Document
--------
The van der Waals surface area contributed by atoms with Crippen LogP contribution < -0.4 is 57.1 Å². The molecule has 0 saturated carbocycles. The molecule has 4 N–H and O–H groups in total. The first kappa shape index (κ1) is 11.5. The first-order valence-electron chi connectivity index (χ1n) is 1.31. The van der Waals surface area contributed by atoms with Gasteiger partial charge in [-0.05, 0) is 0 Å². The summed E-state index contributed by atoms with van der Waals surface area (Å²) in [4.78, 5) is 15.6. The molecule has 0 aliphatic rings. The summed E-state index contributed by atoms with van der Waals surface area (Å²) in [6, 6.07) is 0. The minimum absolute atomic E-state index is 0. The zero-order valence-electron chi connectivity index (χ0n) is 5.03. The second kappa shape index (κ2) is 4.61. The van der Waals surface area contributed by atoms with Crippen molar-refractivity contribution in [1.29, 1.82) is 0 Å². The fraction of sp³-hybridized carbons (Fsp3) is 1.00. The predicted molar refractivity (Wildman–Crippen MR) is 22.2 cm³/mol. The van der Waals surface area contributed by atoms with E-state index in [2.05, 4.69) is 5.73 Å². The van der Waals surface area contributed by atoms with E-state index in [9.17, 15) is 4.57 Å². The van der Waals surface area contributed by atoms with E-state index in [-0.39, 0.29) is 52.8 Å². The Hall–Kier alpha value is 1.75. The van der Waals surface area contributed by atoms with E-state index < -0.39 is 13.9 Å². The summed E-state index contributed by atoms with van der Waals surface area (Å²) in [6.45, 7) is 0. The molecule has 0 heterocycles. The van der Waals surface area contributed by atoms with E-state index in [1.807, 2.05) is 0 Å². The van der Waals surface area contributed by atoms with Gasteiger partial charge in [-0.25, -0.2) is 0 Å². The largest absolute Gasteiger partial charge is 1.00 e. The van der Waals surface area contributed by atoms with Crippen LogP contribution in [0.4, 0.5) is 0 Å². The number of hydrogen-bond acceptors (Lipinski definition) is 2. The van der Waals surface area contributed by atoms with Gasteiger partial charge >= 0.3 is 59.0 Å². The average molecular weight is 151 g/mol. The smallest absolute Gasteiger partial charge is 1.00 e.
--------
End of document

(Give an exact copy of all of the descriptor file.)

The van der Waals surface area contributed by atoms with Crippen LogP contribution < -0.4 is 57.1 Å². The molecule has 0 saturated carbocycles. The molecule has 4 N–H and O–H groups in total. The first kappa shape index (κ1) is 11.5. The first-order valence-electron chi connectivity index (χ1n) is 1.31. The van der Waals surface area contributed by atoms with Gasteiger partial charge in [-0.05, 0) is 0 Å². The summed E-state index contributed by atoms with van der Waals surface area (Å²) in [4.78, 5) is 15.6. The molecule has 0 aliphatic rings. The summed E-state index contributed by atoms with van der Waals surface area (Å²) in [6, 6.07) is 0. The minimum absolute atomic E-state index is 0. The zero-order valence-electron chi connectivity index (χ0n) is 5.03. The second kappa shape index (κ2) is 4.61. The van der Waals surface area contributed by atoms with Crippen molar-refractivity contribution in [1.29, 1.82) is 0 Å². The fraction of sp³-hybridized carbons (Fsp3) is 1.00. The predicted molar refractivity (Wildman–Crippen MR) is 22.2 cm³/mol. The van der Waals surface area contributed by atoms with E-state index in [2.05, 4.69) is 5.73 Å². The van der Waals surface area contributed by atoms with E-state index in [9.17, 15) is 4.57 Å². The van der Waals surface area contributed by atoms with E-state index in [-0.39, 0.29) is 52.8 Å². The Hall–Kier alpha value is 1.75. The van der Waals surface area contributed by atoms with E-state index < -0.39 is 13.9 Å². The summed E-state index contributed by atoms with van der Waals surface area (Å²) in [6.45, 7) is 0. The molecule has 0 heterocycles. The van der Waals surface area contributed by atoms with E-state index in [1.807, 2.05) is 0 Å². The van der Waals surface area contributed by atoms with Gasteiger partial charge in [-0.25, -0.2) is 0 Å². The largest absolute Gasteiger partial charge is 1.00 e. The van der Waals surface area contributed by atoms with Crippen LogP contribution in [0.4, 0.5) is 0 Å². The number of hydrogen-bond acceptors (Lipinski definition) is 2. The van der Waals surface area contributed by atoms with Gasteiger partial charge >= 0.3 is 59.0 Å². The average molecular weight is 151 g/mol. The smallest absolute Gasteiger partial charge is 1.00 e.